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1912: The Royal Institute for Paleontological Research received news of a unique find in the Verkhoyansk Range, Eastern Siberia. The letter did not state what the find was, yet it intrigued the Russian born head of the department – Aleksey Zhukovsky, who was planning a trip to Russia that spring to visit colleagues. The find came with a price tag, and upon replying to the sender he assured that payment would be made in full if the find was as rare as purported.
When he reached Siberia, he found out that there was competition for the find, as letters had been sent to a number of scientific bodies. Intrigued further by this news, he put together a team of scientists and travelled to Lena, where they met a group of locals who would take them to the site of this auspicious find.
The journey was long and wrought with problems. Not only had the local who owned this find hired a man to represent him, and demand a higher price, but the spring had also brought with it peculiar weather, a heavy sustained snow fall and treacherous conditions. Dogs were lost, yet the team managed to haul itself to the final destination, a small enclave of huts, and a handful of people living there.
They had managed to beat the other parties to the find, yet for an hour the owner and this hired hand – a Pafnuty Chebyshev -demanded payment before the find was shown to the party. Eventually Aleksey paid the man, only to be confronted with something that challenged everything he knew of saurian evolutionary biology.
Before him, a creature that had been removed from the ancient permafrost of a subterranean mountain glacier some 40 miles north, in a unique spot of almost permanent sub zero temperatures. Preserved almost perfectly intact (although it was obvious that it had gone through many defrosting and refreezing processes) was an animal that would elevate many scientific theories – a perfect still image taken almost 65 million years before.
The creature was a subspecies of Ornithosaurus, of the family Dromaeosauridae – an order of bird-like theropod dinosaurs. They were small carnivores that flourished in the Cretaceous Period. A few scientists had theorised that these animals were the precursor to birds, the strongest evidence being that of the Archaeopteryx, discovered in 1861, only two years after Charles Darwin published On the Origin of Species, and it became a key piece of evidence in the debate over evolution.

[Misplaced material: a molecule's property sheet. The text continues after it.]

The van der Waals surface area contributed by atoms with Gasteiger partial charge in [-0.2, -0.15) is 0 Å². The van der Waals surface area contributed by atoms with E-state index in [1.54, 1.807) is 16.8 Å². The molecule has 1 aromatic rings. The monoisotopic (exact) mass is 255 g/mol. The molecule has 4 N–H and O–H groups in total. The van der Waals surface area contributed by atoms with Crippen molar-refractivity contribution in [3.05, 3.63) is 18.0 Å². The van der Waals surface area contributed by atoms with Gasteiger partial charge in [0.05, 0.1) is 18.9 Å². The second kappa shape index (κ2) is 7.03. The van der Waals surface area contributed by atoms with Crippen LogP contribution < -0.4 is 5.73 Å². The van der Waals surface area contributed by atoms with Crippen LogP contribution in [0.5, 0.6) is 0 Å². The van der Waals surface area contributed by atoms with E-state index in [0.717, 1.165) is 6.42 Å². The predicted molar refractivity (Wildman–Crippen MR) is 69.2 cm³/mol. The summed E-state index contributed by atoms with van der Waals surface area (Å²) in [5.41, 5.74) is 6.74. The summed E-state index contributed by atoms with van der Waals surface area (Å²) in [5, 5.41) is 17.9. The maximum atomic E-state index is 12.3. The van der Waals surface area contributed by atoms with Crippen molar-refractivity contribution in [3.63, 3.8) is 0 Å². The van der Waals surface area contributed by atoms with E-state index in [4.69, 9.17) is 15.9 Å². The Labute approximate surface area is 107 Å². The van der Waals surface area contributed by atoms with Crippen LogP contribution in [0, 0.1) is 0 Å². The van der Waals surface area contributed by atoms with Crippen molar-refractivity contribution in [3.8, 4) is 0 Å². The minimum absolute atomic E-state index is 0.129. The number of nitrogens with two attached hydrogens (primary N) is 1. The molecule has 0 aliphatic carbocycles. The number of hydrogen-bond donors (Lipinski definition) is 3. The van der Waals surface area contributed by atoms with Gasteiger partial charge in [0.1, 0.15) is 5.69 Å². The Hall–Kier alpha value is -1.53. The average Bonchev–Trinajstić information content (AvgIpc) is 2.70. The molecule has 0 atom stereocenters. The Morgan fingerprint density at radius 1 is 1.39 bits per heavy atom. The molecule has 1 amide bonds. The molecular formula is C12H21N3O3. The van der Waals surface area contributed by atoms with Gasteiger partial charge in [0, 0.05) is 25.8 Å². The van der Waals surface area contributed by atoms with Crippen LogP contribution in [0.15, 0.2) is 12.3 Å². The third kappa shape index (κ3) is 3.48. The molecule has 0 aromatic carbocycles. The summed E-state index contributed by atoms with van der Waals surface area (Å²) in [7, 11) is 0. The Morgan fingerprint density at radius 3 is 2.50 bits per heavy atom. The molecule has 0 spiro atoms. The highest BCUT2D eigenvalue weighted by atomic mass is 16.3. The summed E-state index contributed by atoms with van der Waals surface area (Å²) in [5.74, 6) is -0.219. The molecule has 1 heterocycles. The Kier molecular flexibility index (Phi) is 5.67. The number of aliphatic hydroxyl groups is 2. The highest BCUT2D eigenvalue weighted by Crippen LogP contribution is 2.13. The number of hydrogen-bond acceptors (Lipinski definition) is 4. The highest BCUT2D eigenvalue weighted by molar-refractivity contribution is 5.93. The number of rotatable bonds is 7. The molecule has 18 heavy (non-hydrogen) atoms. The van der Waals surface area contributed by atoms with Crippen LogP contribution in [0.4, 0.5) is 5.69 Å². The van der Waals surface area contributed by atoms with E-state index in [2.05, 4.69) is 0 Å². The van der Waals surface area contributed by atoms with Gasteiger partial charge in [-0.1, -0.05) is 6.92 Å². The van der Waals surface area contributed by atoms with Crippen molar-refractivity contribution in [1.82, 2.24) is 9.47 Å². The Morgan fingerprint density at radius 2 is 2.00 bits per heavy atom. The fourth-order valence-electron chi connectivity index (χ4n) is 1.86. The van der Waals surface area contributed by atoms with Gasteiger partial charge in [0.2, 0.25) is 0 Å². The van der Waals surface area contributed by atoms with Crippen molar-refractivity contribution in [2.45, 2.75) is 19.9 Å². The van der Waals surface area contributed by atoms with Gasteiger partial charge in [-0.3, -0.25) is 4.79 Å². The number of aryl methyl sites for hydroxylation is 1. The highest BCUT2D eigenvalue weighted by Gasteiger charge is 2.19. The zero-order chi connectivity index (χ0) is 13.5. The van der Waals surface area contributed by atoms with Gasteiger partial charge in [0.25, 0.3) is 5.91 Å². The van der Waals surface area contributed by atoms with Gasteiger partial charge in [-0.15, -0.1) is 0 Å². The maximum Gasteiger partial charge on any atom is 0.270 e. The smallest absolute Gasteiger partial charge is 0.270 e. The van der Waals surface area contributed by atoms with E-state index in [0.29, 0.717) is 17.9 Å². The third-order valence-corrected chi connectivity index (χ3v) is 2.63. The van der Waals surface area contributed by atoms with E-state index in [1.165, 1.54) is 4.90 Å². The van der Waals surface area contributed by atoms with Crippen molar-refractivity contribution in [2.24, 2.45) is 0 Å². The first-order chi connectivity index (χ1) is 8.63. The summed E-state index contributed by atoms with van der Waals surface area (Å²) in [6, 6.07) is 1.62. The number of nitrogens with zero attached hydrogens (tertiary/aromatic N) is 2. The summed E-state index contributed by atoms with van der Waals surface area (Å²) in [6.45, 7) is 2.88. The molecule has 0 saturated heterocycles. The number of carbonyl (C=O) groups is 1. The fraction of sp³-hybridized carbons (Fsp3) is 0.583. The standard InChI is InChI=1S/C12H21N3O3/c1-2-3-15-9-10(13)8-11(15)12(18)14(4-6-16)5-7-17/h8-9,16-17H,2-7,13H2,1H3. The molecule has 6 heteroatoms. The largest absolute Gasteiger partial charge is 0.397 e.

This specimen itself was not fossilized – but preserved. Aleksey hypothesized that the initial freezing must have sterilized the creature of all microbial bacteria, ceasing all decomposition – and the final resting place of the animal – in a frozen underground river- had allowed – beyond all reason – to perfectly preserve it. Its body was covered in down, which formed “proto-feathers” at the wrist, concealing three fingered digits tipped with razor sharp claws. Nearly every feature of the animal was intact – from eyes to the pigmentation in its skin. Dull reds and browns accented the tiny creature, the evolutionary missing link between dinosaur and bird.
The find was taken back to England and a postmortem was carried out. The creature’s stomach and digestive tract still contained its last meal, and it was found to contain high levels of salt. Once Aleksey had more time to analyze the animal, he surmised that for the animal to be so well preserved after such a long time, it must have remained in a vacuum-like state. The salt was attributed to sea water – yet the unique conditions in which the animal had existed was never fully understood. To secure the stability of its fragile body it was injected with various preservatives and given pride of place in the lobby of the Institute for Scientific Discourse.
It remained there for a few months, until the story of the Plateau in South America became headline news. Aleksey was invited to see a similar specimen bought back from this place that time forgot. Many now believed that the Ornithosaur had actually originated from the plateau and not a subterranean glacier, yet how it managed to end up in Siberia was never explained. The story and the specimen remained a mystery and disappeared into the annals of time, hidden in the storage facility of the Institute, returned to the crate it was initially shipped in, along with the original customs and excise form, a handful of illustrations and photos and the various detritus that was attached to it once defrosted.
100 years later Mongolia would be the site of hundreds more fossilized Dromaeosaurs and other feathered dinosaurs, the final missing pages in the development of flight.